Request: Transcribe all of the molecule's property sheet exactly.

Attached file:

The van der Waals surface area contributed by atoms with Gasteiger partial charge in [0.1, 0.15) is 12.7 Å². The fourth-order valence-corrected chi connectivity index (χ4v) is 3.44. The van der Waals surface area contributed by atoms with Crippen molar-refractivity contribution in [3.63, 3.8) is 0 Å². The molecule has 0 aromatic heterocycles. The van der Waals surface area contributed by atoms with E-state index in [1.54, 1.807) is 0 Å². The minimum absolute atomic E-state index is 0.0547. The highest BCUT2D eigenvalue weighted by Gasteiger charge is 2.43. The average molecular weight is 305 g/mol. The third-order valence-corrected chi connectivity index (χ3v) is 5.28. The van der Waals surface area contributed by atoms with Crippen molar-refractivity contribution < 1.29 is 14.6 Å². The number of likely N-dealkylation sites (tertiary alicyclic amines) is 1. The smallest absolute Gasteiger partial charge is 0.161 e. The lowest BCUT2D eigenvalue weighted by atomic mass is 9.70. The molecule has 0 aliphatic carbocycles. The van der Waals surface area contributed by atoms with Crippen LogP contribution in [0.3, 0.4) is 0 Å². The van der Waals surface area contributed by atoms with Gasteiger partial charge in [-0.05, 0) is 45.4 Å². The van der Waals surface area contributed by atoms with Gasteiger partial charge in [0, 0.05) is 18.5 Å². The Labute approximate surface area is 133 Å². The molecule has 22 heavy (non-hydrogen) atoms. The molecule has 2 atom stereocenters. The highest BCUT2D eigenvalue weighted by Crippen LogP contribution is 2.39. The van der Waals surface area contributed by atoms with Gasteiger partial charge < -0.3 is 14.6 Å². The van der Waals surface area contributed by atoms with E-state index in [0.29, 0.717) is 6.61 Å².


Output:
The van der Waals surface area contributed by atoms with Gasteiger partial charge in [0.1, 0.15) is 12.7 Å². The fourth-order valence-corrected chi connectivity index (χ4v) is 3.44. The van der Waals surface area contributed by atoms with Crippen molar-refractivity contribution in [3.63, 3.8) is 0 Å². The molecule has 0 aromatic heterocycles. The van der Waals surface area contributed by atoms with E-state index in [1.54, 1.807) is 0 Å². The minimum absolute atomic E-state index is 0.0547. The highest BCUT2D eigenvalue weighted by Gasteiger charge is 2.43. The average molecular weight is 305 g/mol. The third-order valence-corrected chi connectivity index (χ3v) is 5.28. The van der Waals surface area contributed by atoms with Crippen molar-refractivity contribution < 1.29 is 14.6 Å². The number of likely N-dealkylation sites (tertiary alicyclic amines) is 1. The smallest absolute Gasteiger partial charge is 0.161 e. The lowest BCUT2D eigenvalue weighted by atomic mass is 9.70. The molecule has 0 aliphatic carbocycles. The van der Waals surface area contributed by atoms with Crippen LogP contribution in [0.3, 0.4) is 0 Å². The van der Waals surface area contributed by atoms with Gasteiger partial charge in [-0.05, 0) is 45.4 Å². The van der Waals surface area contributed by atoms with Gasteiger partial charge in [0, 0.05) is 18.5 Å². The Labute approximate surface area is 133 Å². The molecule has 22 heavy (non-hydrogen) atoms. The molecule has 2 atom stereocenters. The highest BCUT2D eigenvalue weighted by Crippen LogP contribution is 2.39. The van der Waals surface area contributed by atoms with Gasteiger partial charge < -0.3 is 14.6 Å². The van der Waals surface area contributed by atoms with E-state index in [0.29, 0.717) is 6.61 Å².